According to consultants at McKinsey, sales of light emitting diodes (LEDs) are projected to soar from €9bn in 2011 to €65bn by 2020. LED technology is a much more efficient way to light than ordinary bulbs. It’s cheaper, reduces global warming and has the support of governments around the world. What’s not to like?
As an excellent paper from Edison Research explains, this is more complicated than it seems at first glance. The LED sector is, in fact, complex with competing component types and technologies. Everyone sees the potential in LEDs, so the competition to control the market is fierce.
A 2011 Havells-Sylvania survey found that 85% of LED lamp buyers were unhappy with the quality of the light and would not be buying again. So there’s a lot of work still to be done.
Getting light right
The market is split into a few sections. The residential market is one big one. But the real prize is the commercial market – things like offices, shops and industrial units.
To win these markets companies will have to get the product just right. You need the right kind of lighting in the office, to keep employees happy. The wrong type of light can make supermarket vegetables look blue and horrible. Architects like the idea of illuminating their creations in many colours. And factories need a good reason to replace strip lighting, which already functions adequately.
LED companies need to define their target markets and their place in the supply chain. It is not just a matter of making a light bulb. LED lights are made of semiconductor chips that emit light. These are then packaged into units that convert narrow spectrum light into broad spectrum. The next step sees these LED packages placed into modules containing electronics and additional optics. Finally, the module has to be built into the rest of the lighting system, including the control panel.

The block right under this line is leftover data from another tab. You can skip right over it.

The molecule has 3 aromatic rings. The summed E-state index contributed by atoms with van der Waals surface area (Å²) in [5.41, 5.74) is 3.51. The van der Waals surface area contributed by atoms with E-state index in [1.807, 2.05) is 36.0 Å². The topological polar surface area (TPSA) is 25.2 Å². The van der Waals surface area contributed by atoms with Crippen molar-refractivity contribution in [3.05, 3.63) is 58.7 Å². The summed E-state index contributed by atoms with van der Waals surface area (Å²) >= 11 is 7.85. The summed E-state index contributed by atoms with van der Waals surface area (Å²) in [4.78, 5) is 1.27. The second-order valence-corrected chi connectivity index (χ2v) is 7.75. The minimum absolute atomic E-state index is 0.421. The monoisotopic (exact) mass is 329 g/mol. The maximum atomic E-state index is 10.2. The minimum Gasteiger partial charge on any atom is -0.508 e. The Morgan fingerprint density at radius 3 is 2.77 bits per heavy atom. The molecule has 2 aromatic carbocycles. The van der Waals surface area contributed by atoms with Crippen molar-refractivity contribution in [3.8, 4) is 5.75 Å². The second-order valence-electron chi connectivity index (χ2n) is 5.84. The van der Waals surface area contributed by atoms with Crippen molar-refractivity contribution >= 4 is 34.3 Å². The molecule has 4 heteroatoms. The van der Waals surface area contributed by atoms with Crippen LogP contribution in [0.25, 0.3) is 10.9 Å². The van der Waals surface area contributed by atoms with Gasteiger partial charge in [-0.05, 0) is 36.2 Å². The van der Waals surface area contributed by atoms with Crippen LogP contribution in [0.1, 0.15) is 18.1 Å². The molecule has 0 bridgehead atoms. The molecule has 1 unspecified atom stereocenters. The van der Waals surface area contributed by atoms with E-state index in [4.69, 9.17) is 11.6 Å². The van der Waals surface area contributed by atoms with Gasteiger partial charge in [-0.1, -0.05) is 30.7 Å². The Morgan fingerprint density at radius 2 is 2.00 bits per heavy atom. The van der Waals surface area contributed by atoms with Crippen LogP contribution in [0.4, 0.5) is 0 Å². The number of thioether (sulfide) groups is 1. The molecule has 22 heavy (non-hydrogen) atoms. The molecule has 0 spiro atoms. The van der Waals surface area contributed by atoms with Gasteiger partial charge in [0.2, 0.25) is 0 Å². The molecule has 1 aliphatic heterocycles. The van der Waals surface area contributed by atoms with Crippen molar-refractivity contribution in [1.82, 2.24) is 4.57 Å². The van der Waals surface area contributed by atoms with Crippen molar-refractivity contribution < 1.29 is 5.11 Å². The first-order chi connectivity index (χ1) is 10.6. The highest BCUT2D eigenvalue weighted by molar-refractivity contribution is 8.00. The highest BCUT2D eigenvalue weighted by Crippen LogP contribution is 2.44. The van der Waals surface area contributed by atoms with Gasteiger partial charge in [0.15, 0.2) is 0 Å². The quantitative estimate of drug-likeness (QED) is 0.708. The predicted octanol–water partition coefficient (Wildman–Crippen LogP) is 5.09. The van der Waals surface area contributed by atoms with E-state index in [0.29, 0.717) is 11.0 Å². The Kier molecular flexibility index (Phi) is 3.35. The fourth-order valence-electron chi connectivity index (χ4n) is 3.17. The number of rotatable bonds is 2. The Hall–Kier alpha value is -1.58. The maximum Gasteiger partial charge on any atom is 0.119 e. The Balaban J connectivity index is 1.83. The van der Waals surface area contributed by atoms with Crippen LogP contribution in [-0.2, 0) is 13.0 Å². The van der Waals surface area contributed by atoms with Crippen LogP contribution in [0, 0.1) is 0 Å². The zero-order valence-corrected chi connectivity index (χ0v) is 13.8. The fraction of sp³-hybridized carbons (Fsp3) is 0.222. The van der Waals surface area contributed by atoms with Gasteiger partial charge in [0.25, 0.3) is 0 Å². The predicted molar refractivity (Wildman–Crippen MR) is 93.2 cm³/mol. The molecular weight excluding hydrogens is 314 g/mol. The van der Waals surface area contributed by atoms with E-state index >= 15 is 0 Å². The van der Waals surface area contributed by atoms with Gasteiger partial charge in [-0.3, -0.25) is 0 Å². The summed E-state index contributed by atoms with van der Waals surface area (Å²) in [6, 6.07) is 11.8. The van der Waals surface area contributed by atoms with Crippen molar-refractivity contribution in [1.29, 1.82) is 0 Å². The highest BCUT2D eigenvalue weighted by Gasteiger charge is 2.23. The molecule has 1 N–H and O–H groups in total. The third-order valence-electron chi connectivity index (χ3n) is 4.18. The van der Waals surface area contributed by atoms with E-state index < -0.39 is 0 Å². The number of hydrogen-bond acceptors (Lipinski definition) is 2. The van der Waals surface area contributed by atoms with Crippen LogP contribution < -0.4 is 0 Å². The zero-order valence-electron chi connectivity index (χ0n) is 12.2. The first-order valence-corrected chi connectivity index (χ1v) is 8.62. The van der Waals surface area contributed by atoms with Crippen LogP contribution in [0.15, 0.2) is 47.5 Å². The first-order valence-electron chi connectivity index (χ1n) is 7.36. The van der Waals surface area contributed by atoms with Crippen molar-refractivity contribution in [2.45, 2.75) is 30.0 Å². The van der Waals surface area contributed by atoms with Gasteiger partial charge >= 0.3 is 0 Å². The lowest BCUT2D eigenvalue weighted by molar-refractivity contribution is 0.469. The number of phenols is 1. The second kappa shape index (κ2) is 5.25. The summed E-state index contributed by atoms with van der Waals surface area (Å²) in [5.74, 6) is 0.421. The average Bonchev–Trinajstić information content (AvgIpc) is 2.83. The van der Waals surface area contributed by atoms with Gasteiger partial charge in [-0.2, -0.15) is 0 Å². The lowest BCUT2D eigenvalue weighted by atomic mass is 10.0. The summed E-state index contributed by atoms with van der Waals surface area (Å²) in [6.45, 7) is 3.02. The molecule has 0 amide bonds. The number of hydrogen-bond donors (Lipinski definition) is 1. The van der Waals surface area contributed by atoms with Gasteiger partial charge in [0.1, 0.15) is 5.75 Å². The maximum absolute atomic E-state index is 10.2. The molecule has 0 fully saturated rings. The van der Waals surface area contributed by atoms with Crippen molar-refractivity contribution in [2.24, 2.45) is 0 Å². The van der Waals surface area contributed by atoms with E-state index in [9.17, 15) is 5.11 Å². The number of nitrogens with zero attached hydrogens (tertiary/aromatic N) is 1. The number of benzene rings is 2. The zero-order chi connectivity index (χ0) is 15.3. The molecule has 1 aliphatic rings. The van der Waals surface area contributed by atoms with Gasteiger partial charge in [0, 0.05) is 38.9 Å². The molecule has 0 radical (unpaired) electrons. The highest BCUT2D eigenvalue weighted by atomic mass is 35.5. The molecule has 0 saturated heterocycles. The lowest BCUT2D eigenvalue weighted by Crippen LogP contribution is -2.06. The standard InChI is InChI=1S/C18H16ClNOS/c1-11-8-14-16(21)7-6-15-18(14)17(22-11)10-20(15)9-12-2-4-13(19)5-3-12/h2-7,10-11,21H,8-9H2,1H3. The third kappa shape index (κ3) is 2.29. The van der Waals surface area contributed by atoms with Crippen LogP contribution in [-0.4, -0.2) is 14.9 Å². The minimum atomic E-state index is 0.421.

LED chips are the key determinant of cost and quality. Good LED chips make a lot of light and not a lot heat. And the choice of material is key.
This choice of substrate says Edison, is “the key strategic battleground”. 90% of commercial LED devices use an aluminium oxide substrate, while most of the remaining 10% use silicon carbide.
However a number of companies, including Toshiba, Lattice Power and Plessey Semiconductor have released LEDs based on new gallium nitride on silicon (GaN-on-silicon) substrates. These are tricky to make, and wafer yields need to improve at least ten-fold for them to become commercially viable.
Each material has its own advantages. While aluminium oxide is likely to remain dominant, GaN wafers are a highly efficient way of producing light. They could turn out to be the standard where very intense light is needed.
So who’s winning?
Another important factor is the quality of light. LEDs do not produce the natural colour we’re familiar with. The shade of light emitted from white LEDs is softened using phosphor. An alternative is to mix this harsh white light with other colours within the same package, a conformation that also offers the chance of varying the colour. This is the approach used by Photonstar’s Chromawhite technology.
A second option involves the use of ‘quantum dots’ – tiny particles of semiconductor material that can tune the colour of light. Nanoco signed a joint venture with Osram in 2011 to do exactly that.
Weighing it all up Edison likes Dialight (LSE: DIA), Photonstar (AIM: PSL) and Nanoco (AIM: NANO); while it says that Aixtron (Nasdaq: AIXG) and Veeco (Nasdaq: VECO) “look the most reliable beneficiaries from mass market LED uptake.”